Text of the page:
To avoid any overlaps with updated legislation on anti-money laundering (AML), which will now also cover crypto-assets, MiCA does not duplicate the anti-money laundering provisions as set out in the newly updated transfer of funds rules (Travel Rule) agreed on 29 June 2022. However, MiCA requires that the European Banking Authority (EBA) will be tasked with maintaining a public register of non-compliant CASPs. CASPs, whose parent company is located in countries listed on the EU list of third countries considered at high risk for anti-money laundering activities, as well as on the EU list of non-cooperative jurisdictions for tax purposes, will be required to implement enhanced checks in line with the EU AML framework. Tougher requirements may also be applied to shareholders and to the management of the CASPs, notably with regard to their localization.
The European Commission came forward with the MiCA proposal on 24 September 2020. It is part of the larger digital finance package, which aims to develop a European approach that fosters technological development and ensures financial stability and consumer protection. In addition to the MiCA proposal, the package contains a digital finance strategy, a Digital Operational Resilience Act (DORA) – that will cover CASPs as well – and a proposal on distributed ledger technology (DLT) pilot regime for wholesale uses.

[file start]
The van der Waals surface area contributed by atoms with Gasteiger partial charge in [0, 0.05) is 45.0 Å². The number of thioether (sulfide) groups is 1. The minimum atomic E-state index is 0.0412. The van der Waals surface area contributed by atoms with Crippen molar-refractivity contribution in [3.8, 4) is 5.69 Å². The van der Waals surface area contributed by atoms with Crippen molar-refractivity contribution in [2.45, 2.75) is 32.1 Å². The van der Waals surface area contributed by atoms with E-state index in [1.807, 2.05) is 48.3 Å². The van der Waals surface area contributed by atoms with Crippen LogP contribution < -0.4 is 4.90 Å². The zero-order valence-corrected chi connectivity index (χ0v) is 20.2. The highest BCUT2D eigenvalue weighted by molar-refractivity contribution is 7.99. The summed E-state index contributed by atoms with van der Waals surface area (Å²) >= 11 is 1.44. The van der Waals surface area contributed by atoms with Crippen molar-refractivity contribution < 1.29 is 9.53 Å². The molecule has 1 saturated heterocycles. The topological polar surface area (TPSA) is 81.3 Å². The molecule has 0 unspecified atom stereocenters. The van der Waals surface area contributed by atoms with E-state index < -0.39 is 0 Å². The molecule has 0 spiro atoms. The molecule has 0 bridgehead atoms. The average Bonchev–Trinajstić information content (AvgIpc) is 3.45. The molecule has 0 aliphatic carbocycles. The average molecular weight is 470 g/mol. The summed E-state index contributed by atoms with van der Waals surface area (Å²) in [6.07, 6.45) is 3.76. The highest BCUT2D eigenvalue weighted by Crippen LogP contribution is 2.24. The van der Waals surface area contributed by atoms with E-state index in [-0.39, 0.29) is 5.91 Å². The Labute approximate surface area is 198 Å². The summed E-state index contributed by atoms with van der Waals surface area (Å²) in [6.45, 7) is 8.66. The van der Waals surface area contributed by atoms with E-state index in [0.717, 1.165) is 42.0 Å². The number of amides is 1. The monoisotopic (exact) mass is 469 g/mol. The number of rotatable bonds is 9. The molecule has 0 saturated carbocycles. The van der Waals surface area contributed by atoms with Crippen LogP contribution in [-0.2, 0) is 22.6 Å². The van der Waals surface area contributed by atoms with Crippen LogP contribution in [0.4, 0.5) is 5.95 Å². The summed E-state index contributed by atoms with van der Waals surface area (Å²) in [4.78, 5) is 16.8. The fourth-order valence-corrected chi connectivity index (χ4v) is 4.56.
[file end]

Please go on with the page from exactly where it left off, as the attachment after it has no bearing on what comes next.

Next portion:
This package bridges a gap in existing EU legislation by ensuring that the current legal framework does not pose obstacles to the use of new digital financial instruments and, at the same time, ensures that such new technologies and products fall within the scope of financial regulation and operational risk management arrangements of firms active in the EU. Thus, the package aims to support innovation and the uptake of new financial technologies while providing for an appropriate level of consumer and investor protection.
The Council adopted its negotiating mandate on MiCA on 24 November 2021. Trilogues between the co-legislators started on 31 March 2022 and ended in the provisional agreement reached on 30 June 2022.
How can Y. Vasiliou & Co LLC (YVL) assist?
Cyprus already introduced a regulatory framework in regards to the registration of service providers whose business activities are related to crypto currencies. YVL offers the following services:
- Setting up of a Cyprus Company and assisting with the application for a Cyprus Crypto-Asset Services Provider (CASP) License,
- Consulting on and implementing the AML/CFT requirements,
- Drafting of relevant policies and procedures,
- Supporting with software solutions for wallet applications, consultation of KYC processes and AML monitoring in conjunction with our associates,
- Supporting in regards to on-going operations for AML/CFT processes (documentation and set up of processes) – the implementation into operational structures of the requirements and the ongoing monitoring of their effective functioning.
YVL works together with industry experts in regards to AML Compliance and provides the regulatory know-how as well as support with software solutions, technical implementation and the consultation therein. We do not only cover the basic services in regards to AML Compliance but can also assist with on-going AML Compliance aspects, supported by skilled experts with hands on mentality.